Dissemination of Findings
We will share the results of the study with all participating nonprofits via email. We will also present the results at multiple nonprofit management conferences and share them with major nonprofits both on the island and in the diaspora, including NeighborWorks, Enterprise, Hispanic Federation, the National Low-Income Housing Coalition, and Oxfam, among others. The team will invite all participant organizations to these presentations to make sure they can hear the findings. The team will also video record presentations where possible and post them on Facebook and YouTube for general viewing.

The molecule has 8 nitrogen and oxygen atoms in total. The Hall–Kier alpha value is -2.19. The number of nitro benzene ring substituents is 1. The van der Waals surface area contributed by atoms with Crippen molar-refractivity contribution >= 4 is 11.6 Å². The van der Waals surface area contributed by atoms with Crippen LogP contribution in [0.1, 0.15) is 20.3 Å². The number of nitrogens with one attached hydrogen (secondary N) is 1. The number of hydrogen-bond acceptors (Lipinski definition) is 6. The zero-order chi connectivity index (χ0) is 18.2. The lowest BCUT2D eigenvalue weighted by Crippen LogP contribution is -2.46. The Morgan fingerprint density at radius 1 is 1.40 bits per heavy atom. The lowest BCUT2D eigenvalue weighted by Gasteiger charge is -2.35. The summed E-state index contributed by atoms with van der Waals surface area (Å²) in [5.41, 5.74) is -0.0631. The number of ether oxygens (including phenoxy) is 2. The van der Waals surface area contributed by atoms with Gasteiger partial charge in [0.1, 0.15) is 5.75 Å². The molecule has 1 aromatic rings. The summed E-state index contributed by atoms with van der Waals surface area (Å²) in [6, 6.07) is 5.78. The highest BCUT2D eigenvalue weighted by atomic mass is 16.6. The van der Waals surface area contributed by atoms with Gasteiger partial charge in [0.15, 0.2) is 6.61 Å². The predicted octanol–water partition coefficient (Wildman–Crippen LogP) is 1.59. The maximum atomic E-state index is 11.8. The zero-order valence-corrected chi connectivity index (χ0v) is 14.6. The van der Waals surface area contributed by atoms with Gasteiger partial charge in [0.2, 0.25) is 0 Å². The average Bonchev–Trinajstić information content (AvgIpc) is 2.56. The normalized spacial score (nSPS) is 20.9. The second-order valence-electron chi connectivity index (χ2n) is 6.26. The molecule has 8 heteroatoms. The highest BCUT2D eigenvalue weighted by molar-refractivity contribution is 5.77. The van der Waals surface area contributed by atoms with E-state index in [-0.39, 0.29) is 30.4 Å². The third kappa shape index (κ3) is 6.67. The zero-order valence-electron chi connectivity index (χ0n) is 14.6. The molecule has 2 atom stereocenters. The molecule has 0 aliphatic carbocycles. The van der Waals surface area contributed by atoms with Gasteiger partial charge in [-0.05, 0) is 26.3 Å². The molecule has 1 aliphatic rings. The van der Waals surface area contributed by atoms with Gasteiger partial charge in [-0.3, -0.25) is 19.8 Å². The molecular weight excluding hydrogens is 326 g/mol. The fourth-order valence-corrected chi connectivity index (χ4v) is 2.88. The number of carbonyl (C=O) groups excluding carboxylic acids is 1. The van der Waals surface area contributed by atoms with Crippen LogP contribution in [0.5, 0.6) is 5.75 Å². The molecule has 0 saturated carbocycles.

We will host a three webinars on the Planners for Puerto Rico network, each focusing on different results from the study. The first one was already hosted on August 5, 2021 (https://youtu.be/n1lmOMK0vhc). This is a network of over 30 individuals and more than 150 listserv subscribers involved in recovery planning both on and off the island facilitated by principal investigator García. The network currently conducts a webinar every first Thursday of the month on different topics associated with mitigation or disaster funding opportunities, the recent pandemic, and the impact of concurrent and consecutive disasters. The webinar events will be between August and October 2021. In addition to the listserv subscribers, the webinars will be advertised through the IdeaComún initiative of the Center for Puerto Rican Studies (which has about 500 subscribers and 100 members) and Enterprise (800+ members and thousands of subscribers). The datasets produced through this study will also be shared with DesignSafe, a web-based research platform of the Natural Hazards Engineering Research Infrastructure Network for use by other researchers based within.